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9 and 10 Course Lutes

Printed music for a nine course lute first appears in Anthoine Francique’s Le Trésor d’Orphée of 1600. Use of the instrument in England is marked by Thomas Robinson School of Musicke (1603) and John Dowland’s Lachrimae (1604). Ten course lutes first appear around 1610. A rich repertoire for the instrument exists in print and manuscript sources, using both the old renaissance tuning and some of the new tunings which started to appear in the the course of the early 17th century.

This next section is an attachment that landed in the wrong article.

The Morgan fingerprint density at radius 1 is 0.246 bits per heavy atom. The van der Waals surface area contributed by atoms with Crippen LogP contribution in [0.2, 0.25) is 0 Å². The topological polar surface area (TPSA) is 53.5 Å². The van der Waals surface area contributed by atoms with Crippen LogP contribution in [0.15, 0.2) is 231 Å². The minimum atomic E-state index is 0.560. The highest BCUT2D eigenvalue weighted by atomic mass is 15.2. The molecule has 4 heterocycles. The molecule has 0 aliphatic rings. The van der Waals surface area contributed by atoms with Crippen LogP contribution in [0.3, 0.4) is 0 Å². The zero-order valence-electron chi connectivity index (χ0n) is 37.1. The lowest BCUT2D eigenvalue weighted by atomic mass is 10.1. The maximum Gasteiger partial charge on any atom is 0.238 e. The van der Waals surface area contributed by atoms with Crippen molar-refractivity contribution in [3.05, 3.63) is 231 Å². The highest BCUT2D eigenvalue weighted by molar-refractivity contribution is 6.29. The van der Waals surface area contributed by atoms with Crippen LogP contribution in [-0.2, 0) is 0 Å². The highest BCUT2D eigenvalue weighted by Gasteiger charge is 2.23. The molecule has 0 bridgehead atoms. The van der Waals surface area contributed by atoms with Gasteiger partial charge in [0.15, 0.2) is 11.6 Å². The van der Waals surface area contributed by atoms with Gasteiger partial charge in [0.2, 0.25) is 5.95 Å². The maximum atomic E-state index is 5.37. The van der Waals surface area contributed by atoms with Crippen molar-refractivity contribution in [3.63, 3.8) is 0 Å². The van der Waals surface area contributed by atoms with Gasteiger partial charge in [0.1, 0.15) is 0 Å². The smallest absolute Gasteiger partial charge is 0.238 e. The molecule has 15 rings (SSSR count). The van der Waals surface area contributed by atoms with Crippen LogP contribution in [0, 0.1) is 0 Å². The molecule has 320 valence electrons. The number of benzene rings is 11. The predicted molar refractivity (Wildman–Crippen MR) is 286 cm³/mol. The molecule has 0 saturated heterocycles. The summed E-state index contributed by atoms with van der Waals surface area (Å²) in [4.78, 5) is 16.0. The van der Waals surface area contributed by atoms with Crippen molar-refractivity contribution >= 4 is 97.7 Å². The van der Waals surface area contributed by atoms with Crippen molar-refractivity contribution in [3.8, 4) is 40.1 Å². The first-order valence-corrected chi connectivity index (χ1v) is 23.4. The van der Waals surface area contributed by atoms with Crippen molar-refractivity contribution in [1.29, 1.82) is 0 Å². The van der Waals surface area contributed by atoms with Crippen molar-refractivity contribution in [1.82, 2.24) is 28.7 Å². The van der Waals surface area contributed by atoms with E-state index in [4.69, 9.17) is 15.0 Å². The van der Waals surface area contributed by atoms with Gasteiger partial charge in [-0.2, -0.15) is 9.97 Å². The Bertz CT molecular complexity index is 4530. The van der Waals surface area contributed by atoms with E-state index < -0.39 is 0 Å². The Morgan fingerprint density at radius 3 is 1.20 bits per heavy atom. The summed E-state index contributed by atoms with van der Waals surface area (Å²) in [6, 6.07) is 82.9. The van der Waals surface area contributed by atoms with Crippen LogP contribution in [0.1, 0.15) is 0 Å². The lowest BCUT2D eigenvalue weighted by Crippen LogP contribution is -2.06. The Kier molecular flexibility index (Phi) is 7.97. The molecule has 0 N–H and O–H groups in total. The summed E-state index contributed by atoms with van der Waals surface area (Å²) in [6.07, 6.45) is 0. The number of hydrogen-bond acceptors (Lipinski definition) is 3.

9c Lutes

  • 64 cm Based on the Sixtus Rauwolf lute owned by Jakob Lindberg. 15 ribs
  • 65 cm Magno Tieffenbrucker, C.45 (Vienna), full size. 21 or 31ribs

10c Lutes

  • 65.5 cm Magno Tieffenbrucker, C.45 (Vienna) 21 or 31 ribs
  • 66.0 cm Hans Frei, C.34 (Vienna).11 ribs
  • 67.2 cm Based on the Sixtus Rauwolf lute owned by Jakob Lindberg. 15 ribs

In the above list the measurement shows the string length from nut to bridge. Specific associations of string length and pitch are avoided, but the following are approximate guides for instruments of 6-10 courses.

60 cm – “g” tuning
64 cm – “f#” tuning
67 cm – “f” tuning
70 cm – “e” tuning

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